“I feel like I was able to immerse myself in Irish culture while visiting museums and seeing the locals’ way of life throughout each city. Learning the country’s history before going helped put into perspective how much the people had fought for their freedom, and it was a beautiful thing to see them thriving,” said Ella Menzi, a 20-year-old environmental ecology student from Winston-Salem.  

The first hostel the group stayed in was the Belfast International Youth Hostel. Kitty-corner to neighborhoods with Union Jack flags or stone walls adorned with murals reflecting worker’s rights imagery and Irish nationalist propaganda, the area is unequivocally a product of deeply proud Irish communities, risen from the ashes of hard times. 

UNCA students were not the only ones milling about the subtly sloping streets of Belfast. The city overflowed with vitality from every angle. 

“If I could go back in time, I’d probably try to talk to local people more. But I don’t know if I’d change much else,” Longacre said.

Many of us socialized with scholars around our age who attend the grand and historic Queen’s University down the road in a trendier part of town, making for a profoundly personal experience with the culture of Belfast and the people who bring the city to life. 

“We were also incredibly fortunate to befriend a local, Tom, who offered to show us around the city and all his favorite spots. He and his friends helped us feel even more at home during our stay and always had great suggestions for hang-out spots,” said Sydnee Mull, a 21-year-old history student from Pennsylvania

In Belfast, we were placed in rooms with one to three roommates and a small attached room with a shower head sticking out of the wall operated by a button you had to play tag with to keep the water flowing. The beds were plush, although simple, and the windows held views of construction cranes, alleyways and brick buildings.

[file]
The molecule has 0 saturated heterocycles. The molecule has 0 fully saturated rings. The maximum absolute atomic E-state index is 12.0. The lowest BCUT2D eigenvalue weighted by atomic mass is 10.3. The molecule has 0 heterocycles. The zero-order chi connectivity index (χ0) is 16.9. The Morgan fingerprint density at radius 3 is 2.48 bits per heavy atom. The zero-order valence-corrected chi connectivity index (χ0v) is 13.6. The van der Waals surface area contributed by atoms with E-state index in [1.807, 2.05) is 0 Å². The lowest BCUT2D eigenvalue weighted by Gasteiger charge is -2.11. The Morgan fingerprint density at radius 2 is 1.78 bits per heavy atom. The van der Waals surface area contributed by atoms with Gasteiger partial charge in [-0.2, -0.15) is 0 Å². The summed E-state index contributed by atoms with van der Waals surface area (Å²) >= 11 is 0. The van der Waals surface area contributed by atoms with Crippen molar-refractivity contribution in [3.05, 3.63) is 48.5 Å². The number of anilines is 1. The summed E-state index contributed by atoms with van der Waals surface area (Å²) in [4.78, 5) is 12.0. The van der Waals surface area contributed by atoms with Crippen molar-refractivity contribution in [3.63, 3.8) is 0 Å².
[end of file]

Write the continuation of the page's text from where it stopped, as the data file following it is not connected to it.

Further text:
“The experience allowed me to make new friends by nature of the closeness of the group. I was able to learn about the academic and personal interests of my peers, always a worthwhile and enlightening experience,” Fowler said.

A variety of interests and specializations were present in our group of explorers. A ragtag group of individuals who most likely would have never crossed paths otherwise, one of us having a passion for learning about world religions, another for math equations and a few mass media.  

“As someone with a deep love for history, the history within Dublin is rich. In their archeology museum especially, there is a large exhibition on the excavations done in bogs throughout the country, specifically of some of the many thousands of years old bodies that were discovered, surprisingly intact,” said Mull.

Even though most of us started as strangers, everyone supported each other throughout the trip.

“I was super nervous about going because I wasn’t really close with anyone, but I created friendships there and experiences that were once in a lifetime,” Menzi said. 

Building each other up when we saw each other fall prey to homesickness and using the experiences we learned to grow as individuals forced us to learn about ourselves in a stereotypical phenomenon of group self-actualization that comes to pass when people are thrown into uncomfortable situations. 

“I tend to struggle a lot in new places, and the trip showed me I was capable of a lot more than I thought,” Robinson said.